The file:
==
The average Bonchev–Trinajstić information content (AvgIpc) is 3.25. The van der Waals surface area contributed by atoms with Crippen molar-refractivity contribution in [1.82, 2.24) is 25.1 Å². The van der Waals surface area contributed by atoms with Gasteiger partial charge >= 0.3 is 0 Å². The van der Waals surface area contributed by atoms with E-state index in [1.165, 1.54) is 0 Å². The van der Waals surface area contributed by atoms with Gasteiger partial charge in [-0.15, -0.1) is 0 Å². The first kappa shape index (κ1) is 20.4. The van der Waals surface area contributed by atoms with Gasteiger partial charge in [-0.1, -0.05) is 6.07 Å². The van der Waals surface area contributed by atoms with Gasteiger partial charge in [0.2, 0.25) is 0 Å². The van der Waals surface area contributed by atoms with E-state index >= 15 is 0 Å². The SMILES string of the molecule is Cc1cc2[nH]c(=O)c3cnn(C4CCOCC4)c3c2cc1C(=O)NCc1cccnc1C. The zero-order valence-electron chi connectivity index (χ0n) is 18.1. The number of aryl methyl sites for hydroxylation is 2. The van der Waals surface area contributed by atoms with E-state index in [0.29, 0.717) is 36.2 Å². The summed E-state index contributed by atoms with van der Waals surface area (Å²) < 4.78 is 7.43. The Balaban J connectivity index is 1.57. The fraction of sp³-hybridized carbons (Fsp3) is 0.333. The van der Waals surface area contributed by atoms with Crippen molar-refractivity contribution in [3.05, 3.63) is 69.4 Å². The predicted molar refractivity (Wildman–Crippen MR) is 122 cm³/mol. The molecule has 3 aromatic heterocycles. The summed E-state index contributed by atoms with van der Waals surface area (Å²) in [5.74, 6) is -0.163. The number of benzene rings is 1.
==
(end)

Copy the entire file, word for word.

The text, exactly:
The average Bonchev–Trinajstić information content (AvgIpc) is 3.25. The van der Waals surface area contributed by atoms with Crippen molar-refractivity contribution in [1.82, 2.24) is 25.1 Å². The van der Waals surface area contributed by atoms with Gasteiger partial charge >= 0.3 is 0 Å². The van der Waals surface area contributed by atoms with E-state index in [1.165, 1.54) is 0 Å². The van der Waals surface area contributed by atoms with Gasteiger partial charge in [-0.15, -0.1) is 0 Å². The first kappa shape index (κ1) is 20.4. The van der Waals surface area contributed by atoms with Gasteiger partial charge in [-0.1, -0.05) is 6.07 Å². The van der Waals surface area contributed by atoms with Gasteiger partial charge in [0.2, 0.25) is 0 Å². The van der Waals surface area contributed by atoms with E-state index >= 15 is 0 Å². The SMILES string of the molecule is Cc1cc2[nH]c(=O)c3cnn(C4CCOCC4)c3c2cc1C(=O)NCc1cccnc1C. The zero-order valence-electron chi connectivity index (χ0n) is 18.1. The number of aryl methyl sites for hydroxylation is 2. The van der Waals surface area contributed by atoms with E-state index in [0.29, 0.717) is 36.2 Å². The summed E-state index contributed by atoms with van der Waals surface area (Å²) < 4.78 is 7.43. The Balaban J connectivity index is 1.57. The fraction of sp³-hybridized carbons (Fsp3) is 0.333. The van der Waals surface area contributed by atoms with Crippen molar-refractivity contribution in [3.05, 3.63) is 69.4 Å². The predicted molar refractivity (Wildman–Crippen MR) is 122 cm³/mol. The molecule has 3 aromatic heterocycles. The summed E-state index contributed by atoms with van der Waals surface area (Å²) in [5.74, 6) is -0.163. The number of benzene rings is 1.